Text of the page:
Inkwells were not sealed. Most had loose fitting lids if any lid at all. Ink was kept in corked ceramic bottles (later glass) and when needed, poured into an inkwell. It would be wasteful to store ink in an inkwell for any length of time due to evaporation, so only as much ink would be poured from the bottle as one needed to immerse the business end of a pen

    On the other hand, there were travelling inkwells designed with spill-proof seals.

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    Default Re: Inkwell Cleaning Questions

    Quote Originally Posted by calamus View Post
    ...This is a piece of fine English silverwork. It is hallmarked and was produced by a prestigeous silversmithing firm, and I'm sure it was quite expensive when it was new....
    Is it Gorham by any chance? My finest inkwell and blotter set was made by that firm.

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    Default Re: Inkwell Cleaning Questions

    Quote Originally Posted by FredRydr View Post
    Inkwells were not sealed. Most had loose fitting lids if any lid at all. Ink was kept in corked ceramic bottles (later glass) and when needed, poured into an inkwell. It would be wasteful to store ink in an inkwell for any length of time due to evaporation, so only as much ink would be poured from the bottle as one needed to immerse the business end of a pen

    On the other hand, there were travelling inkwells designed with spill-proof seals.
    Fred is quite right. Inkwells like this were originally designed for dip pens not fountain pens. There will never be a seal that will enable ink to be stored in here as well as it is stored in a bottle with a tight fitting cap.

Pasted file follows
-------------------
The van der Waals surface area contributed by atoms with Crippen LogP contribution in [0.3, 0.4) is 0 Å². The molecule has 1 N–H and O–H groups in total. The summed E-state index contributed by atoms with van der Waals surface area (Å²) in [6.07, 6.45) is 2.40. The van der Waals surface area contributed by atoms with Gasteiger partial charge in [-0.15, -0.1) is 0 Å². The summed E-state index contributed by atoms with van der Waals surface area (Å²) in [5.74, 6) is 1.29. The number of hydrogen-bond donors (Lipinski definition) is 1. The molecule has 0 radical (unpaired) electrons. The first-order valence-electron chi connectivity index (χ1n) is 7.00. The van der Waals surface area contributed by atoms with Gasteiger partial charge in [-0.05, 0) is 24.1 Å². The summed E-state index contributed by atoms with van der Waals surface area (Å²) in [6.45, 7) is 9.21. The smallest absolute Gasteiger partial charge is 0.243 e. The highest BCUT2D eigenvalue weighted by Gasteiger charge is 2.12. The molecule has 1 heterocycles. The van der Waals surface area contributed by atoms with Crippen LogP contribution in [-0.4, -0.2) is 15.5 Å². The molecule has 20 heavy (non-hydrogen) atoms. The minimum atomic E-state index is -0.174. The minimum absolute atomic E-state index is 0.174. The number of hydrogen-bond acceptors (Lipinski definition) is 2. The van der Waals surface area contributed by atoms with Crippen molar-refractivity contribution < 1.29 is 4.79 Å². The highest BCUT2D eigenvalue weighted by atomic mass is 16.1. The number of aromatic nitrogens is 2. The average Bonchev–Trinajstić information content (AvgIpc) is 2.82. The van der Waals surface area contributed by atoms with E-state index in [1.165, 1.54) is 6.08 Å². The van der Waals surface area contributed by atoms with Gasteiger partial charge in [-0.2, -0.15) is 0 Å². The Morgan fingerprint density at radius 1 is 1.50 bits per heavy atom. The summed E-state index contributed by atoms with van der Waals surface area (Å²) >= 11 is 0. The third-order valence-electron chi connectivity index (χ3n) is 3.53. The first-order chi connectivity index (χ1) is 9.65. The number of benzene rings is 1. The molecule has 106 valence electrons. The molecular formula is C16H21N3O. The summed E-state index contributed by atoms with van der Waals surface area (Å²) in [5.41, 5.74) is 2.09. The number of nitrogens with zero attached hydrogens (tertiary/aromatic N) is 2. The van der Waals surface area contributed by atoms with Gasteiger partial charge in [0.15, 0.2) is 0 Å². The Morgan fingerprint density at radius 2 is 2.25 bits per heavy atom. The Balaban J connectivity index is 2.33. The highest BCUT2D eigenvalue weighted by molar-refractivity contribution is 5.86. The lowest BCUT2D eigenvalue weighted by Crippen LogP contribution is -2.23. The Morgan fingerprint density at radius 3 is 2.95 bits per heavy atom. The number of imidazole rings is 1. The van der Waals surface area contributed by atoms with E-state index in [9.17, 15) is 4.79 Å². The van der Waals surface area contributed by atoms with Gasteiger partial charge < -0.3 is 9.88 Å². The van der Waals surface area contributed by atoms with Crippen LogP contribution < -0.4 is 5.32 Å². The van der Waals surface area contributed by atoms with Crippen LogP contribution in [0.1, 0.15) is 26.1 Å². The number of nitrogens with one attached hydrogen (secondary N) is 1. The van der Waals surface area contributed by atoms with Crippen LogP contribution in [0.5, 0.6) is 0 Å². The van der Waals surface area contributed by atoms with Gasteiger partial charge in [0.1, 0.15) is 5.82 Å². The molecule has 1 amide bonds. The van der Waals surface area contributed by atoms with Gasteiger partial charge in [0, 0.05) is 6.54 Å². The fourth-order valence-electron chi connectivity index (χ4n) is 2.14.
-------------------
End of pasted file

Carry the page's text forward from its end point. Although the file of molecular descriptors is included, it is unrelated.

Regards, Chrissy | My Blog: inkyfountainpens

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    Default Re: Inkwell Cleaning Questions

    A friend gave me an inexpensive inkwell set (wish I still had the entire set). The one thing I do still have is the porcelain insert... barely larger than a thimble.

  9. #27
    Senior Member calamus's Avatar
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    Default Re: Inkwell Cleaning Questions

    Quote Originally Posted by FredRydr View Post
    Inkwells were not sealed. Most had loose fitting lids if any lid at all. Ink was kept in corked ceramic bottles (later glass) and when needed, poured into an inkwell. It would be wasteful to store ink in an inkwell for any length of time due to evaporation, so only as much ink would be poured from the bottle as one needed to immerse the business end of a pen

    On the other hand, there were travelling inkwells designed with spill-proof seals.
    That makes a lot of sense, and reassures me that I did not receive a defective or inferior inkwell. It also tallies with what I've seen of antique inkwells, both in shops and online.

    So hoorah, and thank you!
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  10. #28
    Senior Member calamus's Avatar
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    Default Re: Inkwell Cleaning Questions

    Quote Originally Posted by Chrissy View Post
    Quote Originally Posted by FredRydr View Post
    Inkwells were not sealed. Most had loose fitting lids if any lid at all. Ink was kept in corked ceramic bottles (later glass) and when needed, poured into an inkwell. It would be wasteful to store ink in an inkwell for any length of time due to evaporation, so only as much ink would be poured from the bottle as one needed to immerse the business end of a pen